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In the UK, the food bill has soared due to Brexit

British consumers' food bills have risen by almost £6 billion since the UK left the European Union almost two years ago.

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In the UK, the food bill has soared due to Brexit

British consumers' food bills have risen by almost £6 billion since the UK left the European Union almost two years ago. That is, on average, an addition of £210 to household food bills, according to research from the Center for the Study of Economic Performance at the London School of Economics (LSE).

In question: a rise in food prices caused by Brexit, which reached 6% at the end of 2021. The study indeed relates to the year 2020, peak of the Covid-19 pandemic , then on the first effective year of Brexit, pronounced definitively on January 1, 2021. This suggests that the bill for leaving the EU could still rise significantly.

Especially as UK inflation has accelerated to around 11% in 2022, its highest level in 40 years. In late November, data from trade body British Retail Consortium showed UK food price inflation hit a record high of 12.4%. And this, including on the prices of basic products, comm eggs, dairy products and coffee.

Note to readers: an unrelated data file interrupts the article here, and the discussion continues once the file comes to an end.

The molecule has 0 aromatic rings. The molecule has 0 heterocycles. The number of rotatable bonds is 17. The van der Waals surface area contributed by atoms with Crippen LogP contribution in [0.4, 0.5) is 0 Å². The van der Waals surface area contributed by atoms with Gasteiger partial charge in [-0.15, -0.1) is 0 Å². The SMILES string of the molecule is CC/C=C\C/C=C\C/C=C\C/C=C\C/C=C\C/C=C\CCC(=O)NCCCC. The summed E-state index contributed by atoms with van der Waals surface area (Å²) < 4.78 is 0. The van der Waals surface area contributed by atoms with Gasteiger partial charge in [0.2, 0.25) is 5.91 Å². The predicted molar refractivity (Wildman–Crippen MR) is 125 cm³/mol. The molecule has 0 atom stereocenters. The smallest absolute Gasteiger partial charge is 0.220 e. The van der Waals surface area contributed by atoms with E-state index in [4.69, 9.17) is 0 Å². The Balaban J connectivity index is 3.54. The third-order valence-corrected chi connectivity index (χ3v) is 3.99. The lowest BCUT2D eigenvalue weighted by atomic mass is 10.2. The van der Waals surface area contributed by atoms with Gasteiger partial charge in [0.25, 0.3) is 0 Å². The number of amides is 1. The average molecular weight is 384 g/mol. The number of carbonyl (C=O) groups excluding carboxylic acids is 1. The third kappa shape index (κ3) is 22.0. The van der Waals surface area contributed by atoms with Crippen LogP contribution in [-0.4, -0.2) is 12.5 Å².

Many factors should come into play for this last year, such as the surge in energy prices since the Russian invasion of Ukraine. But the "increased regulatory and administrative barriers" with the EU are contributing to soaring prices, analyzes Richard Davies, professor at the University of Bristol and co-author of the study.

The most affected households are the poorest. "Knowing that low-income households spend a greater share of their income on food compared to wealthier families, these Brexit-related cost increases affect them disproportionately," says the LSE study.

The EU and the UK have signed a post-Brexit free trade agreement which introduces customs and health controls and regulations on labels of origin. So many steps that cost money to companies, which partly pass it on to their customers.

But Brexit has also "benefited British food producers, who face less competition from European imports" underlines the LSE. However, these gains are far from offsetting the price increases suffered by consumers, according to the study. In recent days, the chief economist and the Governor of the Bank of England also believe that Brexit has had a negative impact on the labor market, productivity, trade, and that it has contributed to stoking inflation. .

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